The renovated auditorium will have up to 280 seats that are flexible and not fastened to the floor, so it can serve as several different venues including concerts, movies, live theater, wedding receptions and dances. Keeling said expanding it to meet all the needs of the community was the biggest part of renovating the theater.
The renovations will also accomplish one important goal — restoring historic murals that previously adorned the ceiling and walls of the auditorium.
“There is something magical about the space that engages audiences and creates an experience unlike any other,” Keeling said. “We wanted to make sure we didn’t lose that with the updates.”
While the Wallace is still in renovations, productions have already started, and interest has grown over the years. Anna Hogan, the theater’s artistic director, said only 20 people auditioned for their first production, “Sweeney Todd” in 2020. They are now casting for upcoming productions, “Legally Blonde” and “The Elephant Man,” which will be held in Lubbock. Hogan said more than 100 have auditioned.
“That type of outreach and passion is something special to us,” Hogan said.
Hogan has also seen the benefits of having a theater in Levelland. The design team and technicians are almost all local to the area, and some students have taken their skills to universities. During a breakfast with community members, Hogan said their support was vital.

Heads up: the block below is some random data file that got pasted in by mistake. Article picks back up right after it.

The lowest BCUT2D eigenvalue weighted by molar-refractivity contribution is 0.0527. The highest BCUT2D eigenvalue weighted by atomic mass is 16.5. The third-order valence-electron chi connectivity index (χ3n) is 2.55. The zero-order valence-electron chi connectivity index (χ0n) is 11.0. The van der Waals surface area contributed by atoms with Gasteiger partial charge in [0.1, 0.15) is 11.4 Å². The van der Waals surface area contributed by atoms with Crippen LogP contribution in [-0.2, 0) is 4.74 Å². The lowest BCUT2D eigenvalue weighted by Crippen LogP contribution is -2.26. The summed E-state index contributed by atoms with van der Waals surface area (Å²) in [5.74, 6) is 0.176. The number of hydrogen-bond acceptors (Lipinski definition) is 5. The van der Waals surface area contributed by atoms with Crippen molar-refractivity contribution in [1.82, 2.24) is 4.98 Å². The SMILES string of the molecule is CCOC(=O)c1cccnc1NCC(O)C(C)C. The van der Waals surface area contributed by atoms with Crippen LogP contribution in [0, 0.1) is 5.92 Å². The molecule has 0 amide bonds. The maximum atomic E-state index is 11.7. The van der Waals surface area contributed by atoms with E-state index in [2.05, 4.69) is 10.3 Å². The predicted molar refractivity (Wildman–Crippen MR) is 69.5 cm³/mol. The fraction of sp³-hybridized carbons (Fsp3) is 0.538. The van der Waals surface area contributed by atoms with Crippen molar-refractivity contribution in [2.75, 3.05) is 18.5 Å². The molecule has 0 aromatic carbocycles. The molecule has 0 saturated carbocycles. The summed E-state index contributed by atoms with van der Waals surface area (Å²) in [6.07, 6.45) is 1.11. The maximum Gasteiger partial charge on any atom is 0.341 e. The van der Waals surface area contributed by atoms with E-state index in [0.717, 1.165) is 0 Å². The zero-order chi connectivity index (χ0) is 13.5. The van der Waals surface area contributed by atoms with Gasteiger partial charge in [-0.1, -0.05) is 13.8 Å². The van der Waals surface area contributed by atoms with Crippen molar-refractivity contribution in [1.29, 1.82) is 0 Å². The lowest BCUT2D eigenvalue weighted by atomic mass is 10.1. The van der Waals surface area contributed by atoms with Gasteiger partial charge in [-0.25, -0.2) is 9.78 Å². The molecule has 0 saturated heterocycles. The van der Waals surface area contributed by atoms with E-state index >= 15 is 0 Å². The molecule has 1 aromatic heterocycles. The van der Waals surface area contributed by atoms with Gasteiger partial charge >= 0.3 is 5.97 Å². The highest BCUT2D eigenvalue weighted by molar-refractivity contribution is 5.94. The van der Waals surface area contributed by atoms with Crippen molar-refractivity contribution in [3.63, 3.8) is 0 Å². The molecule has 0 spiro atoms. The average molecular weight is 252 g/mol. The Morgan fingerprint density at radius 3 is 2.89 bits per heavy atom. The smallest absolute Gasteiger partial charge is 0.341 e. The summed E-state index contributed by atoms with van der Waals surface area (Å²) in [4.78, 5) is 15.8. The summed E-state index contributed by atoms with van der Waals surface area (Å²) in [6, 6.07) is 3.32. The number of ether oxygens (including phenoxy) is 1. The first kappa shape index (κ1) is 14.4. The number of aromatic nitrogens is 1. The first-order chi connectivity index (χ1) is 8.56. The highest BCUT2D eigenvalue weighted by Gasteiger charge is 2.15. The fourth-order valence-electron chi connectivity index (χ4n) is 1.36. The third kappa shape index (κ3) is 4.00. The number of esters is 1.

The restored Wallace Theater sign is seen on Dec. 10, 2023 in Levelland.
Courtesy of 13th Overtone Productions
“By supporting the Wallace, you provide opportunities for artists, students, professors, neighbors and friends to continue to grow, connect and achieve something they didn’t think they could,” Hogan said.
The community has rallied around the Wallace Theater. The Community Foundation of West Texas and Hockley County Endowment, as well as individuals and families, have all donated to the renovation.
Donations have been big and small. Most recently the Wallace Theater received a $1 million grant from the FMH Foundation. And Iris Keeling, Alycyn’s mother and ex-officio board member, said years ago two boys on bikes approached her, asking if they could watch a movie there. When she said it was closed until they could raise money to open it, one of the boys put his hand in his pocket and pulled out $2.
“He wanted to be a part of this,” Iris said. “It showed us that this is something our community wanted.”
Iris is happy to see the theater coming back to life, and she’s especially proud her daughter is spearheading the efforts at home. Keeling spent time in Dallas and Washington, D.C., and Iris believes that inspired Keeling’s mission.
“She had access to the arts and entertainment there, and she wanted her hometown to have it too,” Iris said. “She wanted to give that to kids because they shouldn’t have to travel somewhere else for it.”
The theater’s renovation is expected to be complete by December 2024.
Disclosure: Texas Cultural Trust has been a financial supporter of The Texas Tribune, a nonprofit, nonpartisan news organization that is funded in part by donations from members, foundations and corporate sponsors. Financial supporters play no role in the Tribune's journalism. Find a complete list of them here.
In a previous version of this story, Iris Keeling was misidentified as a co-owner of Wallace Theater. She is an ex-officio board member.